Friendster founder on social networking: I invented this stuff [UPDATED]
Updated to include a response from Jonathan Abrams. Click "read more" to read his response.
The millions of high school and college kids on Facebook probably have never heard of Jonathan Abrams or his once-popular website, Friendster.
But within a year after its launch in March 2003, Friendster had defined social networking as we know it today. It spurred millions of Americans to fill out their online profiles with loads of personal information and connect with friends online.
The concept inspired hundreds of websites, including some of the world's most trafficked properties -- MySpace, Facebook and Twitter.
He takes pride in his claim to inventing the idea of requesting and accepting friendships online. But because he's been around it longer than anyone, he's also getting sick of all the friend requests.
"I'm a little burned out, to be honest. I get maybe five friend requests on Facebook per day," Abrams said over lunch in San Francisco recently. "I invented this stuff, and now I'm paying for it."
What Abrams had envisioned was a portal to connect with a tight-knit group of friends. Now, he says, he accepts digital friendships from people he meets through work and from vague acquaintances out of guilt. He finally just ...
... threw up his hands and adapted. Facebook and Twitter are now his vehicles for promotion, not friendships.
What he's promoting is his new start-up, Socializr. A sort of social calendar, the website is a direct competitor of Evite. (How direct? Well, he created grassroots pages including EviteAlternatives.com to express just how he feels about the ubiquitous event invitation service.)
As mainstream media are beginning to latch onto social sites like Twitter, there's evidence that many users are falling off. Twitter creator Jack Dorsey said keeping users engaged is one of the site's main challenges.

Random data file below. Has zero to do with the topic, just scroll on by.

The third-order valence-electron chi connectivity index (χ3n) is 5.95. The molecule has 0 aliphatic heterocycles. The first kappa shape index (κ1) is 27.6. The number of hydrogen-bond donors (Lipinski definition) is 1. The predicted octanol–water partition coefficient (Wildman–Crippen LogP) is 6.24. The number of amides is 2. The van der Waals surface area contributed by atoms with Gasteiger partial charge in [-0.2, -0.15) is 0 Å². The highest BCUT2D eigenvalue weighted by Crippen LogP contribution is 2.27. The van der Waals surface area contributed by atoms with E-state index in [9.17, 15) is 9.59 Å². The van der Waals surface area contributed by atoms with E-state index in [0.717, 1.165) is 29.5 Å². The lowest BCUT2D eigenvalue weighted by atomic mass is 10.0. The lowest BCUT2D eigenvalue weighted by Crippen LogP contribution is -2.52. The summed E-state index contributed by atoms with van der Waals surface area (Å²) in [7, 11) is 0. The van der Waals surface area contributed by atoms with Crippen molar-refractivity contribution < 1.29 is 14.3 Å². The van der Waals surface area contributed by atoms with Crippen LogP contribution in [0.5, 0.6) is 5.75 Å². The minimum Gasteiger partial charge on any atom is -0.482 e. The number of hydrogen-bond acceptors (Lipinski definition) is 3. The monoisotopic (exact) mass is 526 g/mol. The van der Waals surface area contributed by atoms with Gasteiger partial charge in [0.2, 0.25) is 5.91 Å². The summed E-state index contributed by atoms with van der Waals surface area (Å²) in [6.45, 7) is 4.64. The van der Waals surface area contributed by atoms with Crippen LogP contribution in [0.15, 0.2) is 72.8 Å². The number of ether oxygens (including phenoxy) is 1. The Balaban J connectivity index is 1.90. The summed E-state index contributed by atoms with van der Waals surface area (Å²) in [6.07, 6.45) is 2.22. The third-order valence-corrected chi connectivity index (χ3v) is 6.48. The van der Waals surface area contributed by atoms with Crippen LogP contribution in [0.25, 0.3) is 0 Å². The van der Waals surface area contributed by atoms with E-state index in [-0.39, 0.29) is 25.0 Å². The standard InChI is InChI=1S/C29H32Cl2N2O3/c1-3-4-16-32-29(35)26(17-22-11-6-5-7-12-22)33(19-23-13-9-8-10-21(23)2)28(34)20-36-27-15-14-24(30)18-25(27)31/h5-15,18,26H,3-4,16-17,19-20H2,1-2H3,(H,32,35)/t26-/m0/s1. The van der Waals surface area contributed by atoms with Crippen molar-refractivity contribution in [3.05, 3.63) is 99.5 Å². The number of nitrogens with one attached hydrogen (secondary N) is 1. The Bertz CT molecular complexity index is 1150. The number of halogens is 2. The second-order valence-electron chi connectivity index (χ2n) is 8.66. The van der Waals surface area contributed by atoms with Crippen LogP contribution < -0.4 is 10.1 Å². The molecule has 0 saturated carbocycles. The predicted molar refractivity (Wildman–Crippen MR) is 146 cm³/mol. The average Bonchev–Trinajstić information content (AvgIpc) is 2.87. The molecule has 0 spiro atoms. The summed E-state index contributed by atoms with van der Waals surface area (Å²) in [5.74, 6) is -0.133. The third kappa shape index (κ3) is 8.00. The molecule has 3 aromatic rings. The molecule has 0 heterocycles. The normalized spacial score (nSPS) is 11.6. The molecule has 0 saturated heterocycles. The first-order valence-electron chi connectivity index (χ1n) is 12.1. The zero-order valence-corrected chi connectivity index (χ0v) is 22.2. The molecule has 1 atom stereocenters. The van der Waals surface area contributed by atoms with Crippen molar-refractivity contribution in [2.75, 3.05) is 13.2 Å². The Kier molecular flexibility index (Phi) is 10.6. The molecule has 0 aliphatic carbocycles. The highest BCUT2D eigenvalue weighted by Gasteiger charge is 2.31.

Nine Inch Nails rocker Trent Reznor, once a champion of Twitter who created his own micro-blog service for fans of the band, quietly removed himself from Twitter this week. That was shortly after Reznor announced his group's final tour -- effectively eliminating the need to further promote his brand.
Abrams isn't just burned out on Twitter and Facebook, however. Although the godfather of social networking seems to have some sort of connection to just about everyone in Silicon Valley, he shuns the concept of being tied to e-mail 24-7.
He bans his girlfriend from checking her Blackberry in the bedroom. She has to sneak to the kitchen "for a snack" to feed her habit -- which some refer to affectionately as "Crackberry."
"You don't need to check your e-mail at 1 a.m.," Abrams recalled telling her.
His nightly downtime doesn't seem to affect his business, neither does his use of the relatively archaic Motorola Razr -- a cellphone without a Web browser or e-mail access.
What messages is he going to miss after dinner? A dozen Facebook notifications?
"I'm working on the computer all day long," he said. "I really just don't need to be spending even more time on e-mail."
Check back Thursday morning for Abrams' inside look into the rise and fall of Friendster.
Updated at 4:25 p.m.: After this was published, Abrams responded to the post taking issue with some of the quotes attributed to him as well as the headline. He said the headline should have made the distinction between social networking and friend requests. Here is an excerpt from his e-mailed reply:
Twitter is now covered with embarrassing "Jonathan Abrams: I Invented This Stuff" headlines, which is a quote taken out of context and definitely a distortion of our discussion. The part about my girlfriend is also a joke that is presented seriously and does not come across the way it should.
-- Mark Milian
Follow my random thoughts on technology, the Internet and Web start-ups on Twitter @mmilian.